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Group Readings > To the King's Men [and Women]

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message 1: by Tom (new)

Tom Lane | 84 comments Hail, fellow literati. I would like to introduce myself, as I prep up for my first outing as a discussion leader, for our next selection, "The Tempest."
My first real encounter with Shakespeare was playing Tybalt (and dying) in a junior high production of - well, you know. I began to most appreciate the canon many years later, when Shakespeare came up in my British and American literature courses in China. I relish the summer seasons of Shakespeare in the Chicago area parks. Besides the Navy Pier outfit's lavish productions, I like the intimacy of the offerings of the smaller troupes such as the Shakespeare Project, Midsommer Flight, and Muse of Fire. As I hear of these performances, I will alert the group. It would be a delight if some of us in Chicago, Evanston, and nearby environs can meet to view them and discuss afterward.
I came aboard the Goodreads group when you were well into "Cymbeline." Since I hadn't read it, I hurriedly did so, but too late to participate with proper reflection in the online discussions. Don't bother with the 2015 film version, in which Cymbeline is portrayed as a biker-gang drug kingpin, and the Romans are the police to whom the expected "tribute" is protection money. It was unworthy of the talents of Ethan Hawke and Ed Harris. The "Fear no more the heat o' the sun" oration is quoted at a burial by the protagonist in the 2004 direct-to-DVD Western-horror-comedy flick, "Tremors 4: The Legend Begins." The Wikipedia page for the play misses this in its list of pop culture allusions to "Cymbeline." (Isn't being a geek totally fun?)
A good read is Paul Collins, "The Book of William: How Shakespeare's First Folio Conquered the World" (New York: Bloomsbury, 2009). In lively style, Collins tells the story of how Shakespeare's plays, composed for performance rather than reading, may have perished with the last of his company of actors, had not two of them arranged for the plays' collection and printing.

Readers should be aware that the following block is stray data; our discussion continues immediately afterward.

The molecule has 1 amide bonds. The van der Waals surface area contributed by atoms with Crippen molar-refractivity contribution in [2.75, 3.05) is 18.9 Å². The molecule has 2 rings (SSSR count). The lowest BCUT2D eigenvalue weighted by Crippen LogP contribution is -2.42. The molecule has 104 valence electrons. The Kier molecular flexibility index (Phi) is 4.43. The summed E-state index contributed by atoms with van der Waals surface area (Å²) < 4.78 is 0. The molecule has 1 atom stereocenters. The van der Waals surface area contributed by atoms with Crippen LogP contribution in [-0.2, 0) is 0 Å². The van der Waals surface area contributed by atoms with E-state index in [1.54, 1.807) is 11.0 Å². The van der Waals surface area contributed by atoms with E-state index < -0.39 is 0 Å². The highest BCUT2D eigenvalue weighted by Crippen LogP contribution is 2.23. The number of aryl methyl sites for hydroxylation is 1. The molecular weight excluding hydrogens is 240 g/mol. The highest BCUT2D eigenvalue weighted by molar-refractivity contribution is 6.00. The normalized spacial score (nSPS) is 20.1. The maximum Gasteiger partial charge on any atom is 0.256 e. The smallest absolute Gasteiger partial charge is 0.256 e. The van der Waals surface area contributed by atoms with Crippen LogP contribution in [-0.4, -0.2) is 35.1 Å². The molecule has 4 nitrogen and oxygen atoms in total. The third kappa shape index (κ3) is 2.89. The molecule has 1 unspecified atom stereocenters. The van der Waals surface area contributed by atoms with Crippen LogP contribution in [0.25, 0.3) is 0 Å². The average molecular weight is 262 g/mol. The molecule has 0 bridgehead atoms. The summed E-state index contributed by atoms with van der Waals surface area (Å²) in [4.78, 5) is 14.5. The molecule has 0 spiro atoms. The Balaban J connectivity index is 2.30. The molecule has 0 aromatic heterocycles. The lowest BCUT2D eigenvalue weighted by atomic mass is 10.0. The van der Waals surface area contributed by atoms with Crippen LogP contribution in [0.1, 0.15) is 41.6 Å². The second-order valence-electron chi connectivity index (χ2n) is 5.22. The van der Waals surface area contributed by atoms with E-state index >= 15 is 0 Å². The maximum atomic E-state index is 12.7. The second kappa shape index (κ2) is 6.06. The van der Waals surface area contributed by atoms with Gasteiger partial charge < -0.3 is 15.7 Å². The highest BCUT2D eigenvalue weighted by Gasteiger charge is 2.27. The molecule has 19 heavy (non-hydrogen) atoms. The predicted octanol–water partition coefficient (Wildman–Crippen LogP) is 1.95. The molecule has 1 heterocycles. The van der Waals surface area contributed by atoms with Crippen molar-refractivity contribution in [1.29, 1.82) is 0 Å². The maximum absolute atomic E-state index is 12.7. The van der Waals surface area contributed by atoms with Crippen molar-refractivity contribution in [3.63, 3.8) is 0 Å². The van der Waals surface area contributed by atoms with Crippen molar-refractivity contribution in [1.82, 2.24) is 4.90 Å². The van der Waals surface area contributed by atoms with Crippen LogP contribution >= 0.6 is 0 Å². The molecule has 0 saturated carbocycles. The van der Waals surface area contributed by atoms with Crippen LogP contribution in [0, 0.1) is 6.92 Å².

The photo accompanying my Goodreads profile, by the way, was taken at the Swedenborg Library, situated on the 17th floor of the First United Methodist Church building in downtown Chicago, across from Daley Plaza. This small library specializes in the works of late 17th century Swedish Enlightenment scientist and theologian Emanuel Swedenborg, and associated subject matter, in books, videos, and audio: Classical civilizations and ancient texts, metaphysics, Enlightenment thought, and all things Chicago - since Daniel Burnham was a Swedenborgian. (As was Helen Keller and Johnny Appleseed. There are also copious Swedenborg references in Emerson, Thoreau, and William James.) I help plan and produce - meaning move chairs and lay out the snacks for - lectures and author events there. In the pic, you see me in Chinese formal suit.

Tom
872-808-4950


message 2: by Candy (new)

Candy | 2752 comments Mod
Hi Tom!

What an outstanding introduction you have provided us. I'm quite humbled as I always wish and think "gee why don't we have have an 'introduce yourself' thread?" going here....but I don't make one and we sort of find ways to get to know each other here ....however this post of yours comes as a real nice kick in the butt and woke me up this morning!

Good to see you here and I feel like you are going to fit in and enjoy the other readers here. This group has given my life a deeper meaning and I am grateful for the motivations to keep visiting...and re-visiting these plays.

I love the idea of a "real life" get together. I hope some midwest readers might pipe in and come out from lurking...although of course lurkers are welcome. Sometimes life is too busy and stressful to find time to talk. I get it!

I have yet to make it to the Swedenborg Library but you have inspired me to make more effort. I'll try near the end of the month.

I've got an insane week of work coming up...I work at an Italian American restaurant and we have a street festival coming up on Father's Day Weekend.

See you in the discussion threads! And don't forget to check out our weekly random sonnet posts!


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